[Note 10] The statute does not provide that removal of suspension is "automatic," nor that the payment of back pay is "automatic," post at 590, if and when any one of a number of criminal indictments is terminated without a finding or verdict of guilt. Such a reading finds no support in the statute. In contrast, notice properly given "shall automatically suspend the authority of [the indicted employee]," and the suspension remains in effect until the employee "is notified . . . that the suspension is removed" (emphasis added). G. L. c. 268A, § 25. Brittle was never notified that his suspension had been removed.
[Note 11] Contrary to the dissent, post at 592 n.3, the legislative history reveals that the Legislature has successively expanded the scope of G. L. c. 30, § 59, which is "identical in its operative language" to G. L. c. 268A, § 25. Springfield v. Director of the Div. of Employment Sec., 398 Mass. 786 , 788 (1986). Compare 1962 House Doc. No. 3387 (original bill providing that suspension would not result in loss of compensation or other benefits) with 1962 Senate Doc. No. 863 (amended bill, enacted as St. 1962, c. 798, providing that suspension would result in loss of compensation and accrual of other benefits). See 1963 House Doc. 3498, enacted as St. 1963, c. 829 (granting replacement employees authority to perform tasks of suspended employees); 1964 House Doc. No. 3565 (Governor submitting amendment to G. L. c. 30, § 59, as amended through St. 1964, c. 528, "to broad[en] the authority to suspend certain officers or employees for misconduct in office"). In enacting the various amendments, the Legislature has not once cut back the scope of either statute.
[Note 12] Such circumstances may occur when, for instance, a defendant is reindicted after a successful motion, see Commonwealth v. McCarthy, 385 Mass. 160 (1982), or when the victim of an assault with intent to murder dies and the defendant is reindicted on murder charges.
[Note 13] Our holding neither "ignores the plain language and intent" of the statute, nor "rewrit[es] it," nor engages in "judicial legislation" to reach a "pleasing" result. Post at 590. Eleven judges have considered Brittle's claim for back pay, of whom six have concluded that he is not entitled to recovery under the terms of G. L. c. 268A, § 25, while five have concluded that he is entitled to compensation. That reasonable minds disagree on a matter of statutory interpretation does not warrant the charge that judges seek to subvert the Legislature's policy decision with their own. Post at 591.
[Note 14] We do not interpret the "restrictive language of the statute" more "broadly" than the Legislature intended. Post at 594. The Legislature limited suspension without pay to public employees who are indicted for misconduct committed while in office, presumably for at least two reasons: (1) before an indictment is properly issued, a grand jury must hear sufficient evidence to identify the defendant and probable cause to arrest him, see Commonwealth v. McCarthy, 385 Mass. 160 , 163 (1982), and (2) many misdemeanors and other crimes that do not involve "misconduct in office" do not raise the kind of "untenable" concerns that we noted in Springfield v. Director of the Div. of Employment Sec., 398 Mass. 786 , 788-789 (1986). We give full effect to the Legislature's obvious intent, reflecting as it does a careful balance of the rights of public employees against whom wrongdoing is not proved, and protection of the public from those employees who do engage in illegal conduct.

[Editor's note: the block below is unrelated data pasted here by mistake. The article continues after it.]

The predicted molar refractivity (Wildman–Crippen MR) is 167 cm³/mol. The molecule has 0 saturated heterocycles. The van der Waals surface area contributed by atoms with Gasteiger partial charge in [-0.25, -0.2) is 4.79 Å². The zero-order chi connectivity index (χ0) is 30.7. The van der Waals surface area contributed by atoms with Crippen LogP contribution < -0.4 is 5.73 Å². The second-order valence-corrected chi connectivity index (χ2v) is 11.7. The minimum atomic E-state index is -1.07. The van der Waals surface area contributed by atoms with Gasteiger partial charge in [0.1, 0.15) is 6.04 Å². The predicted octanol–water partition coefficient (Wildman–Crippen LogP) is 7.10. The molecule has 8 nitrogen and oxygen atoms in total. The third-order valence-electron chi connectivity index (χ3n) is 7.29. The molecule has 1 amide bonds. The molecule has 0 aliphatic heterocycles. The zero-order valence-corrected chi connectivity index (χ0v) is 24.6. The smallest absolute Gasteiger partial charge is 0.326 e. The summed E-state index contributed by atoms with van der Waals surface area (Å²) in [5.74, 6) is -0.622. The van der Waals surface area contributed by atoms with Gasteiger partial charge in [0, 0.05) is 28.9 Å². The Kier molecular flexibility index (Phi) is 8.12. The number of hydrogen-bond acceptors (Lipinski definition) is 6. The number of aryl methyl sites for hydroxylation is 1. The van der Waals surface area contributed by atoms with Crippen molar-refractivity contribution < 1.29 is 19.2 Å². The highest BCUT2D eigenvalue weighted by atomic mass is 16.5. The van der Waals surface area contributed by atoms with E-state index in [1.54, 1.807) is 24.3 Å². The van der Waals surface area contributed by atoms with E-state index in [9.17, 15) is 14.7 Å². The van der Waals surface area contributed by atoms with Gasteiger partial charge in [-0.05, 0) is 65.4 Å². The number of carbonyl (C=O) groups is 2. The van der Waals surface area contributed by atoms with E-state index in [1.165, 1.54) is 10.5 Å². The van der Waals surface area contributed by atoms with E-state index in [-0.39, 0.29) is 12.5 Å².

[Note 15] The Secretary of Public Safety made no claim that Madden's Federal charges were related in any manner to the earlier State indictments. See Madden v. Secretary of Pub. Safety, 412 Mass. 1010 , 1011 (1992). We have reviewed the briefs in that case and are confident that a claim of relatedness could not have been sustained.
[Note 16] Brittle was sentenced by the United States District Court judge to ten years in prison, with five years of supervised release to follow. Had he been convicted of the State charge of threatening to commit an assault and battery, the sentence could have been a fine of not more than $100 or a prison sentence of not more than six months. See G. L. c. 275, §§ 2, 4.
[Note 17] The dissent posits that the Commonwealth could have "delay[ed] its proceeding until after the disposition of the Federal charges," post at 596, thereby recognizing that suspension of Brittle until the conclusion of the Federal prosecution was fully warranted. We see nothing in the statute that requires a prosecutor to manipulate proceedings so as to delay a trial, or to require the Commonwealth to expend unnecessary resources to bring to trial a defendant already convicted of far more serious crimes arising from his related conduct. In short, the solution proferred by the dissent elevates form over substance.
[Note Dissent-1] Contrary to the court's assertion, ante at 586 n.13, the court's opinion directly contradicts the statutory language. The indictment triggers the right to suspend the employee, and the continuation of the right to maintain the suspension is dependent on the "charges found in the indictments that gave rise to the suspension." Madden v. Secretary of Pub. Safety, 412 Mass. 1010 , 1011 (1992). The court's decision is contrary to the statute, and can be squared with neither the result nor the reasoning of the Madden case. Although the court asserts that Madden "retains its full precedential value," ante at 587, it is clear that Madden survives this case only in the sense that Pompeii survived into the Middle Ages.